Affirmation and Accountability

If you were at the congregational meeting in November (or if you read the minutes, which I’m sure everyone does), you will remember hearing that I have decided to move forward with pursuing ordination.  Many within the congregation either assume that I am already ordained, or they don’t have a clear sense about what that even means.  Honestly, one of the reasons I have not started this process earlier is because I, too, have been trying to figure it all out.

What does it mean to be ordained in a tradition with a strong emphasis on the “priesthood of all believers?” 

In the next few months there will be a lot of paperwork that I will have to do to help me figure out how to answer that question, but as part of that process, it is important to make sure the congregation also has a good understanding of what ordination means.  Ultimately, ordination is a joint act between the congregation, the wider conference and denomination, and the person being ordained, so it is good for all involved to participate fully in the process.

There are many different ways to think about ordination, but one framework that has been helpful to me is thinking of it as an act of both affirmation and accountability. 

On the one hand, ordination is an affirmation of the call of God to the person being ordained and of the unique leadership gifts that person brings to the congregation and the wider world.  The period leading up to ordination is meant to be a testing of this call and these gifts, and the act of ordination affirms and blesses them.  In this way, ordination looks to the past to discern the work of God in and through the person being ordained.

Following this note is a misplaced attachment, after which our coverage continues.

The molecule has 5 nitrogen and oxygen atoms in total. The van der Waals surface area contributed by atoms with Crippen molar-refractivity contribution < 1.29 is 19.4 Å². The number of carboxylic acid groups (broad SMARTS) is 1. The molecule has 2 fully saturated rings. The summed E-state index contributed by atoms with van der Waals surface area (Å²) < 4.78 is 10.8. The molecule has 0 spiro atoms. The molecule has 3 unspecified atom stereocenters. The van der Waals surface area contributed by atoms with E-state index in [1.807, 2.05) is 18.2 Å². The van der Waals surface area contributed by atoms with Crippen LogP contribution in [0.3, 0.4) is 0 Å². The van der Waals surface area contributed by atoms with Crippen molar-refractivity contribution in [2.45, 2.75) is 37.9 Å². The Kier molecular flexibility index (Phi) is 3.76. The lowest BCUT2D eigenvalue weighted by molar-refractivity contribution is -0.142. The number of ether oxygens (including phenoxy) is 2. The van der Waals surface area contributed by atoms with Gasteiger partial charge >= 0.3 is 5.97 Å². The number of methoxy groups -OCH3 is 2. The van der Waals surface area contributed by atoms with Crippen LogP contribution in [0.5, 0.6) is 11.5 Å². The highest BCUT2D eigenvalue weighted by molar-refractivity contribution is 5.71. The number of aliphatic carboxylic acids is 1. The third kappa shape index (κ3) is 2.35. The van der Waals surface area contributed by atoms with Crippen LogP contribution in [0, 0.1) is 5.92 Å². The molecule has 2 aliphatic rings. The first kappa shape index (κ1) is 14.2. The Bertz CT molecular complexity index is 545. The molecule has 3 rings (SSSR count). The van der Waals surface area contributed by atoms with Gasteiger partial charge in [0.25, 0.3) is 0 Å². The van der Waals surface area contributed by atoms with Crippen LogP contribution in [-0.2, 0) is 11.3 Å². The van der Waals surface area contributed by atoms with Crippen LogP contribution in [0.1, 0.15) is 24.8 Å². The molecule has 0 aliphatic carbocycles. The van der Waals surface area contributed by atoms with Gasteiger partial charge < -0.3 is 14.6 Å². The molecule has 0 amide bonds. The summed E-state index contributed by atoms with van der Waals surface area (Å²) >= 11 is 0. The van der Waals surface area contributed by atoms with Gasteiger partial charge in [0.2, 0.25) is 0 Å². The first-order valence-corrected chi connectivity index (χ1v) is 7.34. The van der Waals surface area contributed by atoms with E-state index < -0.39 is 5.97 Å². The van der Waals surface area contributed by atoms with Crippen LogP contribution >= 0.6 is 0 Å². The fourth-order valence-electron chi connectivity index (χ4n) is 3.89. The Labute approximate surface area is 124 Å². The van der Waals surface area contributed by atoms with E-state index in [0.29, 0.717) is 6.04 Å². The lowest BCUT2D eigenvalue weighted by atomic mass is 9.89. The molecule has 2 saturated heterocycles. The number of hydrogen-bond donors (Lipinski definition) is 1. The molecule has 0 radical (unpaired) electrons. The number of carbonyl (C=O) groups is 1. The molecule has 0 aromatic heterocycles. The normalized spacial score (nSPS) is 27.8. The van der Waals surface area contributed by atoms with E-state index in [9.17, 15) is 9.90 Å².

On the other hand, ordination is a covenant of mutual and ongoing accountability between the person being ordained, the congregation, and the wider denomination.  Ordination is a recognition of the reality that a pastoral role carries with it much power, and thus much responsibility.  To ordain someone means that there is a deep level of trust in that person to represent the Church and to use that power in life-giving ways.  In this way, ordination looks toward the future to affirm a commitment between all the parties involved to remain accountable to one another in the ongoing work of God. 

There will be opportunities for the congregation to continue this discernment about my ordination, but I hope this helps lay some groundwork for understanding the importance of that work.